The Green Revolution Will not Be Televised. It Will Be Crowdfunded

The green blogosphere has been ablaze with posts, tweets, and comments about the second presidential debate in which the 2 candidates squared off on their respective energy approaches.

  • President Obama offered strong support for continued government-funded development in renewables, stating that, “[W]e’ve got to make sure we’re building the energy source of the future, not just thinking about next year, but ten years from now, 20 years from now.”
  • Governor Romney downplayed green’s potential, saying that to get the economy jumpstarted, he would “[G]et America and North America energy independent… by more drilling, more permits, and licenses.”

The back and forth was entertaining.  But it was also instructive – in fact, downright alarming.  Climate change and its causes are firmly established within the scientific community.  So to have a debate about whether or not to invest in newer sources of energy seems unthinkable.  The discussion should focus on how much we, as a society, should be investing in solar, wind, biogas, and other renewables.

But such discussions represent just the tip of the iceberg.  Every few years, green themes receive top billing in political debates because candidates (or at least some candidates) know that this is what people want to hear.  President Obama has championed renewable energy before, but the actual execution has been inconsistent and underfunded (yes – underfunded – when you compare annual fossil fuel subsidies and tax breaks to the $90 billion sent to green projects).

We know where Romney stands on the issue.  But would another 4 years of Obama bring meaningful progress, or was last night’s debate simply one of those election cycle topics that will wither away and die after November 6?  After all, the president was far more defensive about his fossil fuel support than he was about renewable energy – a fact pointed out in Renewable Energy Magazine.  In many ways “green” is still a dirty word, especially on the national stage in front of millions of television viewers.

We don’t know how renewables will play out in the political arena.  But we’re also not waiting to find out either.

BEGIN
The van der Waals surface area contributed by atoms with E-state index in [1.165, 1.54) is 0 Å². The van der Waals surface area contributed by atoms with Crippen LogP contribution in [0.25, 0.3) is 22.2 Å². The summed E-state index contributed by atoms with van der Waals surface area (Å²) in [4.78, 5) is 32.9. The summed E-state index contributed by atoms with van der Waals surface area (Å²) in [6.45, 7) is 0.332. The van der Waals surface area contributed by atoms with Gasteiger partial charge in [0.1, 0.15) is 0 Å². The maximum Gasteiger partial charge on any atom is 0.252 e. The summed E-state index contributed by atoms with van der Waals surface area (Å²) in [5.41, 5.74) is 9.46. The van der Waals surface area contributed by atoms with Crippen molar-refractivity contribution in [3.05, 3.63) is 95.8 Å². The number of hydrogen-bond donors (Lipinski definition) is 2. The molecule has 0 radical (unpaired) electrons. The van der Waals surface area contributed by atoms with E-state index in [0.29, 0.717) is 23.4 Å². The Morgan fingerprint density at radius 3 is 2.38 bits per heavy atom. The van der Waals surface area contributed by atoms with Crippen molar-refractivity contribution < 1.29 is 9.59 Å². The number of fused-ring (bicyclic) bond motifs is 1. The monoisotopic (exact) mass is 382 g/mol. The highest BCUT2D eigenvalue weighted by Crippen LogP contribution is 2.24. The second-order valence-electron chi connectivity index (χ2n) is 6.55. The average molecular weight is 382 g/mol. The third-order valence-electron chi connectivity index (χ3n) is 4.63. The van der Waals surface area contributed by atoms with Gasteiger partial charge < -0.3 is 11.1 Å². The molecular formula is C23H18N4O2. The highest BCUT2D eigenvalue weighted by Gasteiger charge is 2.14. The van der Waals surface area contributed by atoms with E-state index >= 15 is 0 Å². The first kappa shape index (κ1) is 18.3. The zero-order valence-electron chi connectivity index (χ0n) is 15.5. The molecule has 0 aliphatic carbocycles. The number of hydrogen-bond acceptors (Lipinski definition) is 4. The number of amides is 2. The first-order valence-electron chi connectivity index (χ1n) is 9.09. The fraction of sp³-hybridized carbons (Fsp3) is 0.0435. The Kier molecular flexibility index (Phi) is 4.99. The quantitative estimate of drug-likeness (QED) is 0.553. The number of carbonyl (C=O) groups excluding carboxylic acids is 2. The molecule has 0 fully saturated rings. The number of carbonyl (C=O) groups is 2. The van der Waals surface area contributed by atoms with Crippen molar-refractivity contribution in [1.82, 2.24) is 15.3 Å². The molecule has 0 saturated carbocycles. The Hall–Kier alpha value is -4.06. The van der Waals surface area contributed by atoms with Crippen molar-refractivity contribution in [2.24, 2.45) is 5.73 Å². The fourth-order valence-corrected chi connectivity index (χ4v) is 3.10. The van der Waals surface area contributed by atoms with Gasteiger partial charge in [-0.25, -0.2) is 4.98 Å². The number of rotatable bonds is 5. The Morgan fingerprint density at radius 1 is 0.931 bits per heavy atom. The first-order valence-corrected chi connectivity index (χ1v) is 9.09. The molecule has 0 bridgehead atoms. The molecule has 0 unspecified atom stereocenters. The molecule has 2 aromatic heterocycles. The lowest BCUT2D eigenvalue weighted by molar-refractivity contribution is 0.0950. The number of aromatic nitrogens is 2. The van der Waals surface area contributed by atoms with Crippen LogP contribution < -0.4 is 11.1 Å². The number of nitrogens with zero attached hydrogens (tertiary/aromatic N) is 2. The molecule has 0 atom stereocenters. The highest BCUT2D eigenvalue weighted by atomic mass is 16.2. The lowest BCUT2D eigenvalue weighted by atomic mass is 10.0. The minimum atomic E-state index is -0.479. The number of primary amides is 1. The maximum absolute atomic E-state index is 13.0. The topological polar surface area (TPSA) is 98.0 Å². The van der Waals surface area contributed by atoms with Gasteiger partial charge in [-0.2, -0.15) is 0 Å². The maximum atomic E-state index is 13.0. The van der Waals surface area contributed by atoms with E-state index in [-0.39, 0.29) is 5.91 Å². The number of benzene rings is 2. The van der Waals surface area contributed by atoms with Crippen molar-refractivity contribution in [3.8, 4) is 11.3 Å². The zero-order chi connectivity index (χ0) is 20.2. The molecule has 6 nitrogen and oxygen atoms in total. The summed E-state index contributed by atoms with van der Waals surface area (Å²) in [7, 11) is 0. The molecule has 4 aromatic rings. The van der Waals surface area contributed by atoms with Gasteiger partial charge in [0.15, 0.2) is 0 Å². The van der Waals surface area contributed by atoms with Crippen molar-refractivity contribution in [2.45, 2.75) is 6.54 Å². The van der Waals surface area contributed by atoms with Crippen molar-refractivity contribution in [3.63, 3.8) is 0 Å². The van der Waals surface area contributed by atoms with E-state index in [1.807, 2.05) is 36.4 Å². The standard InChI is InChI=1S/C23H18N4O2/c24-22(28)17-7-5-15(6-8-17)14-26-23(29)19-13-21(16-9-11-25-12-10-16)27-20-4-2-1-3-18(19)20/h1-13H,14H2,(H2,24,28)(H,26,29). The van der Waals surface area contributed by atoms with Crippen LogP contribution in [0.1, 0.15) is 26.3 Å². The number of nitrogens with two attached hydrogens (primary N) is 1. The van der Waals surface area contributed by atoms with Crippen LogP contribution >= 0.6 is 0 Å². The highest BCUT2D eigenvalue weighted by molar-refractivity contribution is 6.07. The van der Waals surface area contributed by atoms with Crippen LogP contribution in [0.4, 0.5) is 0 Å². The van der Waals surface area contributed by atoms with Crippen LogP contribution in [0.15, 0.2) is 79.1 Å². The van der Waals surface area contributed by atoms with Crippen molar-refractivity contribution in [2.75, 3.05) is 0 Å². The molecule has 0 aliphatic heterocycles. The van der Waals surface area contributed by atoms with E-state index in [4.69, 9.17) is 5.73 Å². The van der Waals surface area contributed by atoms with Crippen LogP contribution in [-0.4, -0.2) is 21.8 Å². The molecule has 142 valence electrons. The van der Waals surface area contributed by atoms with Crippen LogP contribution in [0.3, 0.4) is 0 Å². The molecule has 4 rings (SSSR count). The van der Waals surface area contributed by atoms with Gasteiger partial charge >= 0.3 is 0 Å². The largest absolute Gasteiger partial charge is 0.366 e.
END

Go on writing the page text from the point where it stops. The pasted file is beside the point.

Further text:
Re-Nuble’s Mission: Channeling the Voice of the People

Top down solutions and political action are critical to the long-term survival of the planet.  But at Re-Nuble, we champion grassroots involvement from the bottom up.  Our very business model depends on local action to combat global environmental issues like energy, waste, and food production.

But this philosophy extends beyond our core business as well.  On Monday, we launched a crowdfunding campaign to help finance the completion of our anaerobic digesters (the technology we use to recycle organic waste into renewable energy and green fertilizer).

From individual donations ranging from $5 on up, our goal is to raise $25,000 by November 28.

If either Romney or Obama wish to use taxpayer dollars to help fund Re-Nuble’s mission, terrific (we certainly won’t say “no”).  But we’re committed to showing them that when you harness the power of individual actions, you can produce something truly great.

Join Us in the Green Revolution

Check out our crowdfunding campaign on IndieGoGo and make a contribution to help us get started.  Every dollar makes a difference. 



Check out our new crowdfunding slideshow:
Re-Nuble Crowdfunding
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Re-Nuble’s mission is to responsibly manage limited, local resources at minimal cost to the environment. By recycling organic waste into all-natural fertilizer and green energy, the company hopes to replace society’s current linear model of waste with a closed, sustainable loop.

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